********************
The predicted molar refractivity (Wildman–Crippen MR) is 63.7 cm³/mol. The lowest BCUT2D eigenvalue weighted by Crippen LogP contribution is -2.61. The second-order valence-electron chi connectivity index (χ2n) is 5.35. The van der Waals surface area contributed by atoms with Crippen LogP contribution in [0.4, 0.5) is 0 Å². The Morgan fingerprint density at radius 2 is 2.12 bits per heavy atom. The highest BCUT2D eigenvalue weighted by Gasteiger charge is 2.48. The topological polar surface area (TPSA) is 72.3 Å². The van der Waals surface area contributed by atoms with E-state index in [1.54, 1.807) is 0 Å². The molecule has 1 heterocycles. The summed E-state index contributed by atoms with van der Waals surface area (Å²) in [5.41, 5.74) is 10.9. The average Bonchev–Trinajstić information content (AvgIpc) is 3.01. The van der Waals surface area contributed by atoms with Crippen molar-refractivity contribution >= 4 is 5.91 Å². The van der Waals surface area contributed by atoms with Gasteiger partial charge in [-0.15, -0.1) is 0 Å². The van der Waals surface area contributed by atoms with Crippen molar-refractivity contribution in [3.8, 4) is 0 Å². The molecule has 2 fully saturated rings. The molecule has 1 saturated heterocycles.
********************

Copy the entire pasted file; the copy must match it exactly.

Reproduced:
The predicted molar refractivity (Wildman–Crippen MR) is 63.7 cm³/mol. The lowest BCUT2D eigenvalue weighted by Crippen LogP contribution is -2.61. The second-order valence-electron chi connectivity index (χ2n) is 5.35. The van der Waals surface area contributed by atoms with Crippen LogP contribution in [0.4, 0.5) is 0 Å². The Morgan fingerprint density at radius 2 is 2.12 bits per heavy atom. The highest BCUT2D eigenvalue weighted by Gasteiger charge is 2.48. The topological polar surface area (TPSA) is 72.3 Å². The van der Waals surface area contributed by atoms with E-state index in [1.54, 1.807) is 0 Å². The molecule has 1 heterocycles. The summed E-state index contributed by atoms with van der Waals surface area (Å²) in [5.41, 5.74) is 10.9. The average Bonchev–Trinajstić information content (AvgIpc) is 3.01. The van der Waals surface area contributed by atoms with Crippen molar-refractivity contribution >= 4 is 5.91 Å². The van der Waals surface area contributed by atoms with Gasteiger partial charge in [-0.15, -0.1) is 0 Å². The van der Waals surface area contributed by atoms with Crippen molar-refractivity contribution in [3.8, 4) is 0 Å². The molecule has 2 fully saturated rings. The molecule has 1 saturated heterocycles.